Soon after six…a storm, which all the afternoon had been steadily piling its leaden vapours into space, began to break…. The very air seemed to thicken, and every tree stood up as if carved out of metal. Of a sudden a great wind, with heavy plashing drops of rain, swept roaring round the house, thick with dust and green leaves torn from the dishevelled summer trees. There was a hush. The darkness intensified, and then a vast sheet of lightning seemed to picture all Kent in my eyes, and the air was full of water.
The emotional intensity and subtle, haunting charm of Memoirs of a Midget also power de la Mare’s best stories. As Theresa Whistler points out, very often they are told from the viewpoint of a child coolly observing the passions and tragedies of adults, or by an uninvolved narrator to whom strangers confide odd or dreadful histories. At first glance, they may seem slow and over-elaborate—but, then, so do the ghost stories of Henry James, whom de la Mare admired. In my opinion some, such as “Seaton’s Aunt,” “Crewe,” and “Miss Duveen” deserve to be classics, and so does his early, haunting tale “The Rifle,” in which seven children, singly or in pairs, vanish into an old oak chest in a house deep in the country—perhaps into death, perhaps only into adulthood.
De la Mare’s collections of fairy tales for children, Broomsticks and The Lord Fish, are also worth rereading. Nothing is harder than to invent a convincing fairy story, but in a couple of cases de la Mare manages it, notably in “The Lovely Mywfawny,” which features a father who, like de la Mare himself at one point, cannot bear the idea that his daughter will marry and leave him. The story was written the summer that Florence de la Mare announced her engagement to a family friend—upon which, according to Theresa Whistler, her father “blurted out ‘I am sorry to hear it!”‘ Yet his sense of humor and proportion reasserted itself, and in the tale the foolishly jealous father is turned into an ass.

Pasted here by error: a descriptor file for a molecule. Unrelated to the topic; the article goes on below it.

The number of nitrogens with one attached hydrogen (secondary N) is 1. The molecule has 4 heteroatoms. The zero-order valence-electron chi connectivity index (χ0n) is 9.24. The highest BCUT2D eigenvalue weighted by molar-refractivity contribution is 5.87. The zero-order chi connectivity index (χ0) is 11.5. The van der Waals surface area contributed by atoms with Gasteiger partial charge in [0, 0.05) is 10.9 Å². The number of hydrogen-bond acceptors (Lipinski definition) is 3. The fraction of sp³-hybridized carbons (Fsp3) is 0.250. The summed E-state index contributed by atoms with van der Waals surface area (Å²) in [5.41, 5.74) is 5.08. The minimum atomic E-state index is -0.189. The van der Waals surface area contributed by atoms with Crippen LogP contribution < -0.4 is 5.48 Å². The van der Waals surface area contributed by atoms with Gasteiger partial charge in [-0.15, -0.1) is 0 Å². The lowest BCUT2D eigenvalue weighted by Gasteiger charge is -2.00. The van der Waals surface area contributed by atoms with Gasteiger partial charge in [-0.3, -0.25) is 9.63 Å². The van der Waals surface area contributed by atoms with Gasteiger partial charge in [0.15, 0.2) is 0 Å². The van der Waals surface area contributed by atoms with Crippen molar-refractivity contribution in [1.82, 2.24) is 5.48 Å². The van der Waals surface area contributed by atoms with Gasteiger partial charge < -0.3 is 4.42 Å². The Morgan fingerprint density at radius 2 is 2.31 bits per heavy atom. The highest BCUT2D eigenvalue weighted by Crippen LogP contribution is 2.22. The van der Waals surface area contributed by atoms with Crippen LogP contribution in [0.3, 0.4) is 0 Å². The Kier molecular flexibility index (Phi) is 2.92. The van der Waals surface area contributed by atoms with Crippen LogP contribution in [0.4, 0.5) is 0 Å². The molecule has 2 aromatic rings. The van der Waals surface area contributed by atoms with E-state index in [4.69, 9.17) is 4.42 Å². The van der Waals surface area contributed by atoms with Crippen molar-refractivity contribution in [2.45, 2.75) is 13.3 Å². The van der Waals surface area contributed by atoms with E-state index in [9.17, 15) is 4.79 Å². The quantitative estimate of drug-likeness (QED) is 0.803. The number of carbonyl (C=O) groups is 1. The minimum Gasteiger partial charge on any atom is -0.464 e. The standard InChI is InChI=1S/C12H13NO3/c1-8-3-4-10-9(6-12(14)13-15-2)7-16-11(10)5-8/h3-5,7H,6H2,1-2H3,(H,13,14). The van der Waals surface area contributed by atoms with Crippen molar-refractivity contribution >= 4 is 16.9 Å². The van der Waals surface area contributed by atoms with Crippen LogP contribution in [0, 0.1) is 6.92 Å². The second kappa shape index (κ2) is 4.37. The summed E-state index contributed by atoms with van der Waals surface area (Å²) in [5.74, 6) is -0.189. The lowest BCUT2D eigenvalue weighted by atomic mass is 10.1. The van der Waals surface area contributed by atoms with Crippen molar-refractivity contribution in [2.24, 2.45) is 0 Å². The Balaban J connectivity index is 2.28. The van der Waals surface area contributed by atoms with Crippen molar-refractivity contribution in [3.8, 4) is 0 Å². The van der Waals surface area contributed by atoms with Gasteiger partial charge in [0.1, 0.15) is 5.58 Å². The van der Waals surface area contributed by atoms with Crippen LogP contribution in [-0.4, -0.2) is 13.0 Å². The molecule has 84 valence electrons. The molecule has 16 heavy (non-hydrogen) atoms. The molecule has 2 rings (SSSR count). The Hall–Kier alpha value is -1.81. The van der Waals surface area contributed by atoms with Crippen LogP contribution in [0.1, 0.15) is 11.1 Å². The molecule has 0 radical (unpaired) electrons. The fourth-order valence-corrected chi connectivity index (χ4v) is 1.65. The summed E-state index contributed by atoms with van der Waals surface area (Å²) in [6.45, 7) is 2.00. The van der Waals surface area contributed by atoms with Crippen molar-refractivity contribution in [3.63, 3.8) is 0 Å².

It is harder to make a case for de la Mare’s verse. In his own lifetime he was even more famous as a poet than as a storyteller, but today much of his work seems dated. His contemporary Middleton Murry called it “a flourish of clichés,” and it is weakened further by de la Mare’s conviction that only certain subjects, certain emotions, and a certain diction are truly “poetic.” From the beginning he thought that his “other reality” should be described in a language different from that of everyday life: it demanded fine writing and strange and archaic words.
De la Mare’s verses are full of inversions, of words already archaic at the time (‘tis, aught, eve, amidst), and of capitalized nouns like Fate and Evening. He prefers the standard late-Romantic subjects: nature, the fleetingness of beauty, children, minor supernatural figures, and lost love. The late-Romantic subject for which de la Mare became most famous, however, was the mysteriousness of deserted or half-deserted buildings and landscapes. And in spite of their old-fashioned diction, some of his verses on this subject can still convey a subtle thrill, among them his best-known and most-often-anthologized poem, “The Listeners” (which I had to learn by heart as a child).